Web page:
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When Castroism Politicized the Immigration Issue

The accusation leveled against the United States of having politicized the immigration issue in the context of the countries' relations has been a constant.

La Habana
 Customs at the Havana Airport. CANAL CARIBE
Customs at the Havana Airport. CANAL CARIBE CANAL CARIBE

April 1 will mark the 40th anniversary of the events at the Peruvian Embassy and the Mariel Boatlift. The rhetoric of Cuban rulers has constantly accused the United States of having politicized the immigration issue in the context of relations between the two countries.

To substantiate this Castro's propaganda mentions the protection that Washington gave some officials of former governor Fulgencio Batista, the Cuban Adjustment Law, the dry feet-wet feet policy, as well as programs to provide asylum to Cuban doctors who were abroad and wished to move to the United States.

Here it is also worth mentioning Cuban authorities' insistence on reducing the concept of the emigrant, motivated almost exclusively by economic problems, to those citizens from the island who decide to settle abroad. They reserve the label of exiles to those people who left the island during the first years of the revolution, most of whom settled in the United States, and are considered the "historical exiles."  

But there is one detail that just does not fit into the portrait painted by Castro's rulers:  the evidence that emigrants leave their countries of origin in a civilized way, without incident, and their relatives are almost always the only ones who know about their departure, but none of this was the case with those Cubans who reached Florida from the Port of Mariel in the mid 80s.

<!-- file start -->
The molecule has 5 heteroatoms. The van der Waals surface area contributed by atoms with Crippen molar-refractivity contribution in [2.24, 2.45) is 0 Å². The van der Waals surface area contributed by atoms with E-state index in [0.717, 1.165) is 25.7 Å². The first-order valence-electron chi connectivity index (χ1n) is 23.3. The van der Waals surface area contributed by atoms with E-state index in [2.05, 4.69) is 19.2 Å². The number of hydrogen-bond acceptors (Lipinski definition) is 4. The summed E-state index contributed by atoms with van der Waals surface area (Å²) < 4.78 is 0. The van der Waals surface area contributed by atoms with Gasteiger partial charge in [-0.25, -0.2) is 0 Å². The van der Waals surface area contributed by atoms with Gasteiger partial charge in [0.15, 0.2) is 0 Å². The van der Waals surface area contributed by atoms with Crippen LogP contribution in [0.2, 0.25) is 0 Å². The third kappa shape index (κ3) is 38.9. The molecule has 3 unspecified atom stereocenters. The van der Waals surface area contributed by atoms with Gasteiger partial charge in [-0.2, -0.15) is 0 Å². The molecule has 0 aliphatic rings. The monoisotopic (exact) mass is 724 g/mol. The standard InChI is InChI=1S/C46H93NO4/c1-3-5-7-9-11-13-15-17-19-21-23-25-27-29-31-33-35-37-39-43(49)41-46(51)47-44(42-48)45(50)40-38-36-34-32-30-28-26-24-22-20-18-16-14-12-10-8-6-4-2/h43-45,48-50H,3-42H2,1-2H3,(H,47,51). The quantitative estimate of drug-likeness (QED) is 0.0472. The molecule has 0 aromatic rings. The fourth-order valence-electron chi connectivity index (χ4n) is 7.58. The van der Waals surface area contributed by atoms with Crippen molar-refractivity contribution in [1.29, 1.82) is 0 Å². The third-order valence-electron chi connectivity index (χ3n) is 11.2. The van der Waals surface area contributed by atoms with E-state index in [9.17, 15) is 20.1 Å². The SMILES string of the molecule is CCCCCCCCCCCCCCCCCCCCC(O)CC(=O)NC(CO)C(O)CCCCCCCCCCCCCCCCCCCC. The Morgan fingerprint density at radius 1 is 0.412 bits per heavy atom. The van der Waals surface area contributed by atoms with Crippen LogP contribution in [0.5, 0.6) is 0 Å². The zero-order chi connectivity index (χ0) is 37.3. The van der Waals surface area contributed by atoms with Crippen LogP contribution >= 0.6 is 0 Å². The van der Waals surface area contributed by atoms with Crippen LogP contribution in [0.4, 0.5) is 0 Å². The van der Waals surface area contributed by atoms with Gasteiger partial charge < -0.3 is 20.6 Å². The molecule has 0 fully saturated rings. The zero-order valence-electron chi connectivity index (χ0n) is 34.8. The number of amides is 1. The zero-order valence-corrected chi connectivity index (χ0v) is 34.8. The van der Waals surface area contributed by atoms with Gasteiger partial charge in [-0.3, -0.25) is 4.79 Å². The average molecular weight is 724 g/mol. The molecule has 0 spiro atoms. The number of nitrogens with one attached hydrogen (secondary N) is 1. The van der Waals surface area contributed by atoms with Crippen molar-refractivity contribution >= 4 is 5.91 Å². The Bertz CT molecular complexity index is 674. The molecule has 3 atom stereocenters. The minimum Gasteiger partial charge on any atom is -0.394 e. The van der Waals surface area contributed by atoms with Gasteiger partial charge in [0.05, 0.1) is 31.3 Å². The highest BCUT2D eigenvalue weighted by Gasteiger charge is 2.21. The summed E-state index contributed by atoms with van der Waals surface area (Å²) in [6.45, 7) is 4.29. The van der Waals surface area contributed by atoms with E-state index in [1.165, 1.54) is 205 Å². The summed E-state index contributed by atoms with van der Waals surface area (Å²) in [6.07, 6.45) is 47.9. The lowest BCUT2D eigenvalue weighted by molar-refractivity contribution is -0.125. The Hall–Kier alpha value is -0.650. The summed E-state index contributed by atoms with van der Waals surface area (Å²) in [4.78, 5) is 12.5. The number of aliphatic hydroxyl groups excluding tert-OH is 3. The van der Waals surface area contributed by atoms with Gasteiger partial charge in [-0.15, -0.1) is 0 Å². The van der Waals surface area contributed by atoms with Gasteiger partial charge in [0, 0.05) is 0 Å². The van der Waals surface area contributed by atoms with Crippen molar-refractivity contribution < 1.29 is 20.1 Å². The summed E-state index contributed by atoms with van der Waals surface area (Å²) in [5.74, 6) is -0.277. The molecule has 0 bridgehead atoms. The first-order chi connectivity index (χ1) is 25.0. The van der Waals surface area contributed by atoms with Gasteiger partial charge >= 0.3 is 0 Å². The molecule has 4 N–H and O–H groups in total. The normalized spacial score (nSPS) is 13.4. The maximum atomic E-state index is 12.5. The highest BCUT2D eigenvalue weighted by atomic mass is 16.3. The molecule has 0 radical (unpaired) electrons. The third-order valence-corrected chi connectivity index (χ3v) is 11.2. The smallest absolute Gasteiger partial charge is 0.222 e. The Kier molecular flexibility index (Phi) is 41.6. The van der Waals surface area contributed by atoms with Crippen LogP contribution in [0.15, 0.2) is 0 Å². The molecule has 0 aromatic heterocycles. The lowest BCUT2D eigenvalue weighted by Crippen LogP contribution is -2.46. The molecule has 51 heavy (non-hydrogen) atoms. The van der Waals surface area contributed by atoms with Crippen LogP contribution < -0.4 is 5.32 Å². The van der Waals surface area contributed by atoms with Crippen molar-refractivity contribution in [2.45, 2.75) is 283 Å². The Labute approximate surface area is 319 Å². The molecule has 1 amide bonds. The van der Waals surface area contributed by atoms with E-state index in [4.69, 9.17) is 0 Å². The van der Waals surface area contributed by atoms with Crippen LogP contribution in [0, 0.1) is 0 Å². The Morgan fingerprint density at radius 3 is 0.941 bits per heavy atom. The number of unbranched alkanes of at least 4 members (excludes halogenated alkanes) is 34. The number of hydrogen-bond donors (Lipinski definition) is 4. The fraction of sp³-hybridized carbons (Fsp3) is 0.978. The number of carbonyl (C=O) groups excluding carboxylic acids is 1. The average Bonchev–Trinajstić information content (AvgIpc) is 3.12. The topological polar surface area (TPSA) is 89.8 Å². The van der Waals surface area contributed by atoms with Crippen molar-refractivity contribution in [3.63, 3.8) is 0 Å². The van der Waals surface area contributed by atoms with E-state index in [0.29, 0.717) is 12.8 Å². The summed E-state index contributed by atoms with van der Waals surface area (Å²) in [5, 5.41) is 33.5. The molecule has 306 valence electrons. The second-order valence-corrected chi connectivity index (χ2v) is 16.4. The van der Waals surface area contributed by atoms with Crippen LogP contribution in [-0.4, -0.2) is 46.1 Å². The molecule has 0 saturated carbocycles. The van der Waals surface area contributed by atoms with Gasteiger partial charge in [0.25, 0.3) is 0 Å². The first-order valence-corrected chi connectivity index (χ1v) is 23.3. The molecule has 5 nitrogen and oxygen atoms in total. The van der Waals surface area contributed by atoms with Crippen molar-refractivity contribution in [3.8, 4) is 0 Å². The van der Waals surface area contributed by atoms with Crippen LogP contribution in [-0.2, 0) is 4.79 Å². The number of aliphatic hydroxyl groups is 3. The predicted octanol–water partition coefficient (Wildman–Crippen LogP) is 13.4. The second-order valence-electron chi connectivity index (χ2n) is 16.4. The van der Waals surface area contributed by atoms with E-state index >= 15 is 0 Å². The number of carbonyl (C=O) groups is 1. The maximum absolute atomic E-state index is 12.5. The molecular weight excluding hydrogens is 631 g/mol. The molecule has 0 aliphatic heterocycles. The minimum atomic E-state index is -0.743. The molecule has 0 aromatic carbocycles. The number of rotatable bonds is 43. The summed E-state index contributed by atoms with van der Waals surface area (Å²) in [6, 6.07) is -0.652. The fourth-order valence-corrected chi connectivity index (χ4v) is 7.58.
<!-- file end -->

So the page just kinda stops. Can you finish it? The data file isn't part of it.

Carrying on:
It all started on April 1 of that year, when a group of people entered the Peruvian embassy in Havana and requested asylum. Cuban authorities protested the welcome that Peruvian diplomats gave the asylum seekers, and soon saw the need to cordon off the Embassy to contain the unstoppable flow of people who wanted in; in the blink of an eye, about 10,000 people crowded into the courtyard of the diplomatic headquarters.

Cuba's rulers, rattled by so many citizens deciding to forego life in their "socialist paradise", tried to exploit the conflict with Washington to settle the mess. Thus, they set up the Port of Mariel so that anyone who wished to leave the country and flee to the north could do so. But, along the way, they emptied Cuba's prisons and psychiatric hospitals to make it appear that it was criminals and the mentally ill who wanted to leave Cuba.  

Then they bid farewell to those headed for Mariel with the famous "repudiation rallies" at their homes, demonstrations that included insults, mistreatment, sieges of their homes, and even beatings. Under these conditions, does anyone have the audacity to describe those who left from that Cuban port as émigrés? And who can deny the political connotation that Castroism gave the affair?

At the bombastic Memorial de la Denuncia (Denunciation Museum), open in the Havana neighborhood of Miramar, you will search in vain for the slightest reference to these actions against those who left the island. Nor will you find any mentions of other atrocities committed by Castroism, like the sinking of the 13 de Marzo tugboat in the summer of 1994. Cuba's rulers want the country's young people to know about "the aggressions of imperialism against the Cuban revolution," and nothing more.

It would be an act of dignity if the current coronavirus epidemic made possible the holding of the now suspended or postponed Conference on the Nation and Emigration, and the members of the diaspora, some of them who may have left from El Mariel, demanded from the Cuban Government an official apology for those vicious acts 40 years ago.

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